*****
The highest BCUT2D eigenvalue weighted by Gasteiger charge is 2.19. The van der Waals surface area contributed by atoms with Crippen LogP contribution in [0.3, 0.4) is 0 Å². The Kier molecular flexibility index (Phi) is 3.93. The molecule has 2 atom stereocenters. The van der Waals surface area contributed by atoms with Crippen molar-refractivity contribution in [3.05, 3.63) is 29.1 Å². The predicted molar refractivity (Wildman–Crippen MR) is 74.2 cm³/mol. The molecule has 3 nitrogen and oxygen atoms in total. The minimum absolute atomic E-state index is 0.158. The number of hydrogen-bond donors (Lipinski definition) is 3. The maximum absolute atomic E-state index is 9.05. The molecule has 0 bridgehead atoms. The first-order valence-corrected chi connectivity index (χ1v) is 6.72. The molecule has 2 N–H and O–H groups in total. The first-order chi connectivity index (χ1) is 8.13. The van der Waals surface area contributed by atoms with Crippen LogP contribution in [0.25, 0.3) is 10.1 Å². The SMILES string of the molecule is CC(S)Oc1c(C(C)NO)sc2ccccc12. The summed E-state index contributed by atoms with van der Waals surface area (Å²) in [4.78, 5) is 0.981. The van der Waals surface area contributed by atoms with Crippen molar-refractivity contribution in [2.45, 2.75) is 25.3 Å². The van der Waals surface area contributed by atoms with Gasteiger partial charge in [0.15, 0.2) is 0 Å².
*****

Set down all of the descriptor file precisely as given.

The highest BCUT2D eigenvalue weighted by Gasteiger charge is 2.19. The van der Waals surface area contributed by atoms with Crippen LogP contribution in [0.3, 0.4) is 0 Å². The Kier molecular flexibility index (Phi) is 3.93. The molecule has 2 atom stereocenters. The van der Waals surface area contributed by atoms with Crippen molar-refractivity contribution in [3.05, 3.63) is 29.1 Å². The predicted molar refractivity (Wildman–Crippen MR) is 74.2 cm³/mol. The molecule has 3 nitrogen and oxygen atoms in total. The minimum absolute atomic E-state index is 0.158. The number of hydrogen-bond donors (Lipinski definition) is 3. The maximum absolute atomic E-state index is 9.05. The molecule has 0 bridgehead atoms. The first-order valence-corrected chi connectivity index (χ1v) is 6.72. The molecule has 2 N–H and O–H groups in total. The first-order chi connectivity index (χ1) is 8.13. The van der Waals surface area contributed by atoms with Crippen LogP contribution in [0.25, 0.3) is 10.1 Å². The SMILES string of the molecule is CC(S)Oc1c(C(C)NO)sc2ccccc12. The summed E-state index contributed by atoms with van der Waals surface area (Å²) in [4.78, 5) is 0.981. The van der Waals surface area contributed by atoms with Crippen molar-refractivity contribution in [2.45, 2.75) is 25.3 Å². The van der Waals surface area contributed by atoms with Gasteiger partial charge in [0.15, 0.2) is 0 Å².